11 Asian countries reach a consensus on prevention and control of fall armyworms in Kunming 12-03-2019

The Ministry of Agriculture and Rural Affairs in China held an international conference, with the Food and Agriculture Organization of the United Nations (UNFAO), for preventing and controlling fall armyworms in Asia in Kunming city, Yunnan province from November 12 to November 14. More than 60 agricultural officers and experts from UNFAO and eleven Asian countries including Bangladesh, Cambodia, China, Indonesia, Japan, Laos, Myanmar, South Korea, Sri Lanka, Thailand, as well as Vietnam attended the conference, discussing sustainable methods of handling fall armyworms.

At the conference, officers and experts from the eleven countries shared research progress and experiences regarding preventing and controlling fall armyworms, analyzing the current and future situations and challenges of handling fall armyworms so that they could come up with better solutions.

Since 2008, fall armyworms have spread throughout the north and south of Asia each year and 16 countries have suffered from damaged farmland. As fall armyworms have strong fertility and eat various crops, migrate quickly and infest widely, it is difficult to keep control of them. Other difficulties also include a lack of clear indicators for the coming of fall armyworms due to their unpredictable behavior, farmers’ lack experience in dealing with the species and their lack of natural predators.

Asian countries develop strategies to combat fall army worms

After sharing different opinions, the eleven countries reached a consensus on preventing and controlling fall armyworms and established an agreement concerning sustainable methods for handling fall armyworms in grasslands in Asia.

According to the agreement, first, cooperative detection in areas will be developed.  Asian countries, especially neighboring countries, should strengthen their cooperative detection methods of fall armyworms, such as the monitoring of indicators for the coming of fall armyworms. Second, it is necessary to establish a mechanism for exchanging information. Through the monitoring of indicators for fall armyworms, the International Plant Protection Convention and other information exchange mechanisms, countries can share information including updates on fall armyworms, preventive and control measures, and research findings.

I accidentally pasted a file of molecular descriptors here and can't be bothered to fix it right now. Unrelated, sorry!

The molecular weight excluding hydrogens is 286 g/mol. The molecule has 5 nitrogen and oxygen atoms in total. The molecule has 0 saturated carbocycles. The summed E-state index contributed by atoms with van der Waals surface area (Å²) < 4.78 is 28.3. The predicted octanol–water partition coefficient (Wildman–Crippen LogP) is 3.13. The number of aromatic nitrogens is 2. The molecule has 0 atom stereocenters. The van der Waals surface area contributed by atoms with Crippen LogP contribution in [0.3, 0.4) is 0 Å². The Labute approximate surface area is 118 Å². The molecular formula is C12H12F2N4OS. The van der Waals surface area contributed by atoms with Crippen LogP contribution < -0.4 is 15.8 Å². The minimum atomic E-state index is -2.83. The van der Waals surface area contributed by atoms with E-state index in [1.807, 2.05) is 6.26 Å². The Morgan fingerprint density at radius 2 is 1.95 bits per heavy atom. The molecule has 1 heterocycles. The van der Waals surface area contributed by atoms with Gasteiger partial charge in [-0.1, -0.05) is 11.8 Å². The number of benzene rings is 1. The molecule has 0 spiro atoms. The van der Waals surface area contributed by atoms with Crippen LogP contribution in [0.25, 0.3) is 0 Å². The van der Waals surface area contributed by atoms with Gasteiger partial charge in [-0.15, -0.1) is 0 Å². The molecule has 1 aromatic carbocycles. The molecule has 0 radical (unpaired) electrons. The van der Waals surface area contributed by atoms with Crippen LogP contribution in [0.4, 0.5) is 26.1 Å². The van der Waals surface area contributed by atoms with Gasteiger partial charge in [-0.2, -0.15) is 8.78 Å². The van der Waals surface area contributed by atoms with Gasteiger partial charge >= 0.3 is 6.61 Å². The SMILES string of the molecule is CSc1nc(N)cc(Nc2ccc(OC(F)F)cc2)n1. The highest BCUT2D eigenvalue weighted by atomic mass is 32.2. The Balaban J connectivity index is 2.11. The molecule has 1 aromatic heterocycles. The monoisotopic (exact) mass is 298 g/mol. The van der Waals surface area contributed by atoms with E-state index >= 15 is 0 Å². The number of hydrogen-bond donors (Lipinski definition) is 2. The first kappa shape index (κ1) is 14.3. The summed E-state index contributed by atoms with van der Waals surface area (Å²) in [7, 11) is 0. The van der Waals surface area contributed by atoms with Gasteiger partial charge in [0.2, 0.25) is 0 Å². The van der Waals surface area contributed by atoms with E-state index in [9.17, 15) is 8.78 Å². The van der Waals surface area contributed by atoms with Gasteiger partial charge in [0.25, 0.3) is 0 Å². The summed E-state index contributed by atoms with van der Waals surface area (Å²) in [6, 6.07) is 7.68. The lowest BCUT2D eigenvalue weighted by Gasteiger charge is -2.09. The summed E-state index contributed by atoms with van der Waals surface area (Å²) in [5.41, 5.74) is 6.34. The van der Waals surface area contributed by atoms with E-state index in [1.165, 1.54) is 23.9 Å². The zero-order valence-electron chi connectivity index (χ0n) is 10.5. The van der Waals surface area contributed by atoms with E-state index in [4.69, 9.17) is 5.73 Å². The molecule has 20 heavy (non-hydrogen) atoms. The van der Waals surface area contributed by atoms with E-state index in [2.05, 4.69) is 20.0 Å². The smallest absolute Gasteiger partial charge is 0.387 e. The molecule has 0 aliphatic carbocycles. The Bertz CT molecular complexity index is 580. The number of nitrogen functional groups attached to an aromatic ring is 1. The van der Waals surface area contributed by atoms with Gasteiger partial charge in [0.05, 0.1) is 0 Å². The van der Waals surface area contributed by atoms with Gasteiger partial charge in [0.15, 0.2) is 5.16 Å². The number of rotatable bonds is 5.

Third, Asian countries should strengthen the communication of regional technology by holding annual international conferences, establishing technical training for preventing fall armyworms, developing expert exchange groups to share ideas, opinions and experiences concerning the prevention of fall armyworms, as well as advancing the levels of prevention and control technology.

Fourth, the eleven countries agreed to primarily use the method of biological control, which is to apply natural insect enemies to control fall armyworms and decrease the use of pesticides. Fifth, governments from the eleven countries should offer support to farmers with necessary training and funding.

Preventative strategies successfully curb damage caused by fall armyworms in China

At the conference, the eleven countries also made a decision to set up a fall armyworm work group in the Asia-Pacific region under the Asia Pacific Plant Protection Committee. Each country will appoint one to two liaisons. China, as the first rotating presiding country, will set up a department of secretary to coordinate the work.

In 2019, the corn planting areas in countries including Bangladesh, Cambodia and Laos have been severely damaged by fall armyworms. According to the incomplete statistics, the damaged area was roughly 2 million acres and the amount of corn decreased by as much as 10% in some areas. In China, around 1.1 million acres of land has been destroyed by fall armyworms. Thanks to the effective measures from Ministry of Agriculture and Rural Affairs in China and the concentration on the Chinese authorities, apart from a loss in southern corn farmland of less than 5%, other corn-producing areas did not suffer any loss.

For more information on China’s crop market, please check our Crop Protection China Monthly Report.

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